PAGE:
The Green Book. I read it first in third grade, and promptly let it float away into the crevasses of memories past. That is, until I arrived in Oman. And suddenly, several months ago, I began to feel a gnawing urge to reread it - although at the time it was less a concrete book that I longed for so much as it was the idea I knew was contained within.
And so I reached out to one of the teachers I had in elementary school, someone who was with me during one of my most trying transitional periods of mental and emotional growth (skipping a grade and assimilating with my new environment proved to be a challenge), and within a few days received an email response with the name of the book. The Green Book, by Jill Paton Walsh.
Admittedly, it is very short. In many ways, it is childishly simple - designed more for my third grade mind than that of the high school junior I have now become. But it is also so much more. I have always had a love for books, for immersing myself into other realities and the distant lands they contain, but until recently I don't think I had a true appreciation for the pure value of literature.
That is what this story is about. To summarize, the plot follows a young girl and her family as they and a group of total strangers are evacuated from a collapsing Earth to a unknown planet. As part of their minimalist packing process, each person is allowed to bring one book. For her father, it is a large text detailing the craft of simple machinery. For her brother, it is Robinson Crusoe. And for Pattie, the youngest of them all, it is a small green journal.
Over the course of its 70 or so pages, The Green Book tells the story of a fledgling civilization struggling to survive in a harsh new environment. But it also tells, more subtly perhaps, the story of each person's longing for the simple beauty of the written word; a whole world wrapped up in each bundle of fragile pages. Because reading is an escape. Books are islands of calm in the oceans of discord and seas of confusion we surround ourselves with. Each story can last forever if we let it, living on in our minds and subconsciously opening them to new ideas - expanding our own worlds to meet those that we read about.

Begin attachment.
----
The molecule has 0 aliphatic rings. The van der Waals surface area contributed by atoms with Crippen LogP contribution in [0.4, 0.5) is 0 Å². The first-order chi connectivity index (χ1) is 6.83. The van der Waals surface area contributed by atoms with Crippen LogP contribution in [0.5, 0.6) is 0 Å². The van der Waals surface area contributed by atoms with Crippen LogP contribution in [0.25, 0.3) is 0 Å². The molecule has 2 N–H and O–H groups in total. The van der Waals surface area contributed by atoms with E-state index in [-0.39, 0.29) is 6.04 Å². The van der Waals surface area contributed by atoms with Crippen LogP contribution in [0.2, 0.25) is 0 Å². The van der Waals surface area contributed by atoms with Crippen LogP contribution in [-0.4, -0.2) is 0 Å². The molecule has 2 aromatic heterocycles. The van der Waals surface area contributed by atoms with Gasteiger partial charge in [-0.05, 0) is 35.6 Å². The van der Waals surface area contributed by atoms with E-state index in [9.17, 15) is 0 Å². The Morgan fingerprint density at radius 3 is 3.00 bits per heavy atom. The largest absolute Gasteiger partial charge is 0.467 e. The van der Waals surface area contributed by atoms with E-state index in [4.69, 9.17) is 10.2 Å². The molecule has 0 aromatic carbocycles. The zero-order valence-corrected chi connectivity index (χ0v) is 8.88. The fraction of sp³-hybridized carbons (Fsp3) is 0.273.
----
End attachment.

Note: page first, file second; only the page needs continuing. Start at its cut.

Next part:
It was shocking to me to realize that this one book had stayed with me for so long (over half of my life, to put in into perspective). And admittedly, my recollection was not the best. I believe my thought process went something along the lines of "that book about the glass hexagons being made into flour". So no, I didn't even remember the most essential plot of the story. But when I went back and reread it, saw it through the eyes of a very different person than I was years ago, I picked up on much more than the plight of Pattie and her family that had so enthralled me before, and saw the deeper message about the the true value of literature and its importance in our culture.
🎶Eternal Flame - The Bangles🎶
Hi! My name is Karla Cox. This blog is a compilation of notes, thoughts, and photos from my travels around the world.